very four years the RedemptorEllicott City, Md.; and since August scary. I have mixed emotions because I ists elect a new provincial supe2008 at St. Clement Church in Sarato- know I will have to leave St. Clement’s rior and leadership team—and ga Springs, N.Y. pretty soon, and I’ve enjoyed parish life. with a lot less drama than we’re about He taught in the philosophy deBut I feel excited about the opporto see in the quadrennial national elecpartment of St. John’s University in tunity, and it’s a great honor to think, tions next fall. Queens, N.Y., with a specialty in busi“Wow, the guys trust me to move into Father Kevin Moley had served as ness ethics. Father Borowski served as this position.” Since the election I’ve provincial since early 2011, with Faassistant director of formation from gotten so many e-mails and phone calls ther Francis Jones as vicar provincial 1994 to 2002, then director of formafrom confreres offering their congratuand Father Thomas Travers as second tion till 2008. He was elected to the lations, and more important, telling me consultor. The new provincial is Father province’s extraordinary provincial I’m in their thoughts and prayers. We Paul Borowski (see page 3), and the council in 2005 and re-elected in 2008 have a wonderful spirit and a sense of vicar provincial and second consultor and 2011. family as a province. are Fathers Gerard Knapp and MatHe has been involved in youth minWe might have differences of opinthew Allman, respectively. (Learn more istry for decades. During summers ion at times, but we all have the same by visiting baltreds.us/leaders2015.) from 1995 to 2007 and 2009 to 2013 mission—how we can best preach the The men in these three posiGospel of Jesus Christ. MEET OUR LEADERSHIP tions form the Redemptorists’ ordinary provincial council. What will you Along with the five-mem focus on first? ber extraordinary provincial I want to visit the various council, they manage the communities and hear what province’s missionary activithe men are saying and what ties and implement its policy they’re feeling. and governance decisions. A My first stop will be Stella new extraordinary provincial Maris [St. John Neumann Father Gerard Father Matthew Father Paul council was elected on January Residence in Timonium, Md., Knapp Allman Borowski 14. New members are Fathers a home for elderly RedemptoVicar Provincial Second Consultor Provincial Superior James Wallace and John Olerists], to speak with the older nick; re-elected members are men. And I want to visit with Fathers Raymond Collins, Edmund he has taken young people to work on the young men in formation right off Faliskie, and Francis Mulvaney. Habitat for Humanity projects. From the bat and listen to them. Father Borowski, 54, was born and 2001 to 2007 he served as Life Teen None of us has all the answers. So grew up in Baltimore. He professed priest for St. Martin of Tours Parish in how do we work together in mission, vows in 1982 and was ordained in Bethpage, N.Y., and he attended World how do we work to build community 1987. He has master’s degrees in reYouth Days in 1992 and 2002. and strengthen our own faith life as ligious education and divinity from We spoke with Father Borowski a individuals and as a province—because Mount St. Alphonsus in Esopus, N.Y., few days after the election to learn if we don’t have that solid foundation in and Washington Theological Union more about his hopes and plans for the Christ, how are we going to be effective in Washington, D.C., respectively. In next four years. Here are some of the missionaries? 1992 he earned a licentiate in philoshighlights of the conversation. ophy from the Catholic University of What challenges is the Leuven, Belgium. What are your thoughts on province facing? Father Borowski has served at Our being elected provincial? It’s no secret—we are an aging province. Lady of Perpetual Help Church in It’s exciting, humbling, and a little bit Vocations are slowly coming around,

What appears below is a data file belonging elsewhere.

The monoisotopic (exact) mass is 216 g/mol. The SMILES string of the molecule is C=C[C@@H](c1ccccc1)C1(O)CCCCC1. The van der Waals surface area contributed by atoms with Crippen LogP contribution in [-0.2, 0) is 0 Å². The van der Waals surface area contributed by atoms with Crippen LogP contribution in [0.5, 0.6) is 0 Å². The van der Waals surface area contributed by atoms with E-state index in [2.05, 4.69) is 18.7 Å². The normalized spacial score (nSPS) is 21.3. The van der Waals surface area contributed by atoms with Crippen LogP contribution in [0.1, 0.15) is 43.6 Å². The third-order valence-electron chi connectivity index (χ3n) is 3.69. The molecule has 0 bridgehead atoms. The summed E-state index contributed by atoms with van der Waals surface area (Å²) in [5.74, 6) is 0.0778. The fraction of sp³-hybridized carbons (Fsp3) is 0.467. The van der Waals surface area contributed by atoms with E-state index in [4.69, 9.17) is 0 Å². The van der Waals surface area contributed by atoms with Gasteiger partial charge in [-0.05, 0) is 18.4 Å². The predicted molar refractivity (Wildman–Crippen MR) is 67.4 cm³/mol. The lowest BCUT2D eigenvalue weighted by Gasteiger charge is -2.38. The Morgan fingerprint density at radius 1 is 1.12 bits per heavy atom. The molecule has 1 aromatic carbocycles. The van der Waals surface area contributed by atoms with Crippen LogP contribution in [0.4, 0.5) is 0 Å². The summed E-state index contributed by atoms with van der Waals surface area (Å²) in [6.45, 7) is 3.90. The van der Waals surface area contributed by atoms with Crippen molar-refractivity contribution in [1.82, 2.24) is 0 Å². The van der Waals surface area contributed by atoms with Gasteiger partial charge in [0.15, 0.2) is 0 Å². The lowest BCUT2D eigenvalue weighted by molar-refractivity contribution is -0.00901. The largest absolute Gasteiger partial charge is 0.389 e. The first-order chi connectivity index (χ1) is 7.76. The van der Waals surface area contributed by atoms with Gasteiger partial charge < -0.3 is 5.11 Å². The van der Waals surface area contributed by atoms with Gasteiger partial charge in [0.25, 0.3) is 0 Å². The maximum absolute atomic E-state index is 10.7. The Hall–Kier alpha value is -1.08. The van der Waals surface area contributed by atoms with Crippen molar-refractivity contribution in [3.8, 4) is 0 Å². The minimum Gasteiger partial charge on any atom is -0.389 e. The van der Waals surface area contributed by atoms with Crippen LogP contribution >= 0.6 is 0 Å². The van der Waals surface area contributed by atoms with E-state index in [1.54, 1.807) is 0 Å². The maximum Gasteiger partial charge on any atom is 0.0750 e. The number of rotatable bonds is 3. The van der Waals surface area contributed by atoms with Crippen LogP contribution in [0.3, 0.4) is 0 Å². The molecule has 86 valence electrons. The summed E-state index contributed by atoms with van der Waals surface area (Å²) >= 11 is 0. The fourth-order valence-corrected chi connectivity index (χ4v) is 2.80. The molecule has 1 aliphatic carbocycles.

6 | Perpetual Help